Fight back against synthetics and screw caps! old-fashioned cork is making a comeback.Portugal’s cork industry is celebrating the return of the cork wine stopper. A few years ago the world’s greatest experts had forecast its imminent demise with absolute certainty. It was a thing of the past, they said; a gift from Mother Nature destined to be overtaken by man-made materials*. I have always been in favour of the cork - it adds to the mysticism of opening and enjoying wine/champagne and It has been argued that there is a component of ageing wines that favours corks over other materials.Many wine producers turned away from the cork oak forests of the Iberian Peninsula in the 1990s, after studies showed that up to 7 per cent of bottles sealed in traditional fashion were “corked” — the term that describes wine affected by a contaminated cork. Did we know however, that when we visit a department store,just how many varied products are cork related. Obviously on the wine shelves there will be cork stoppers, but in the food hall there will be olive oil, salt and spices all found in containers sealed with cork. Moving on to items for the house we find floor and wall tiles, and in the bathroom showroom sinks moulded from cork are available.Furniture manufactured in cork is becoming fashionable. If we are looking for a new pair of shoes cork is again a possibility. Among the accesories and gifts we now find cork wallets, purses, bags, belts and would you believe it umbrellas.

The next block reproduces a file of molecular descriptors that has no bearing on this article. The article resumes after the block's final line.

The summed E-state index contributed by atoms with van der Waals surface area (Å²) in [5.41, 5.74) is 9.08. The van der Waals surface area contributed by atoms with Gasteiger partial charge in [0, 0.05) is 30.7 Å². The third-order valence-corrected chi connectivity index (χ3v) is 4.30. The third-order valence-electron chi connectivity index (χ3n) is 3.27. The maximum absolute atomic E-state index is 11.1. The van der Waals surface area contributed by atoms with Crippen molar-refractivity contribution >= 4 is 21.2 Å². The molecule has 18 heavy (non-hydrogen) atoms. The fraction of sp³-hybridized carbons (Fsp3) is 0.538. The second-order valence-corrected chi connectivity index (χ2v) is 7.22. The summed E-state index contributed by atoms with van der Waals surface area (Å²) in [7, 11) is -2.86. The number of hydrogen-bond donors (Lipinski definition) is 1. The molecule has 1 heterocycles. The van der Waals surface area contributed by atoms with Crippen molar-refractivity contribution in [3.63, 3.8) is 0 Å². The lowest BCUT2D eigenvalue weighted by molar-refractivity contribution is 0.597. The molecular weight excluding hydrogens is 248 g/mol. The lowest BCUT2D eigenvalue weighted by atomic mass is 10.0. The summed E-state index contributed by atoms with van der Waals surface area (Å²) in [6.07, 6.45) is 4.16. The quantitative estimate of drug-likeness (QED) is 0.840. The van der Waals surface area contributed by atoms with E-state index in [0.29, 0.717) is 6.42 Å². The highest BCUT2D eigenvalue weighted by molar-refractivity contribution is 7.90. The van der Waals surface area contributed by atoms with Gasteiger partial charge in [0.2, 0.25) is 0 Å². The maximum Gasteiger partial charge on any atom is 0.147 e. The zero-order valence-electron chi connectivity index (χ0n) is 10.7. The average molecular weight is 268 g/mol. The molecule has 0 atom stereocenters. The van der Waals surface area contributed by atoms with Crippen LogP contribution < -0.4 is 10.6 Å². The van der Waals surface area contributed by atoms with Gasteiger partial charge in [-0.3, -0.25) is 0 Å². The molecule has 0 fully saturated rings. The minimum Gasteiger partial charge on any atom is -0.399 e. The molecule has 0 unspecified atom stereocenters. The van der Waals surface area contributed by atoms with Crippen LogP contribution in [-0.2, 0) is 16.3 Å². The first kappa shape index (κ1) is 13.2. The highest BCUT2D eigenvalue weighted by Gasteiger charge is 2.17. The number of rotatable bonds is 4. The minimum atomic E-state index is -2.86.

makeup (usually burnt cork) used by a performer in order to imitate a Negro
Cork is environmentally friendly.
Stoppers account for 70% of the cork industry´s turnover.
Portugal is the leading world producer and exporter of cork.
Cork´s range of uses goes from stoppers to aeronautical or pharmaceutical applications.
Stoppers are a major cork product.
All the single ladies wear a cork on it.....
A Portuguese wedding dress made of cork
*Carbon footprint studies commissioned by Corticeira Amorim, Oeneo Bouchage of France and the Cork Supply Group of Portugal concluded that cork is the most environmentally friendly wine stopper in comparison to other alternatives. The Corticeira Amorim’s study, in particular ("Analysis of the life cycle of Cork, Aluminum and Plastic Wine Closures"), developed by PricewaterhouseCoopers, Results concluded that, concerning the emission of greenhouse gases, each plastic stopper released 10 times more CO2, whilst an aluminium stopper releases 26 times more CO2 than a cork stopper.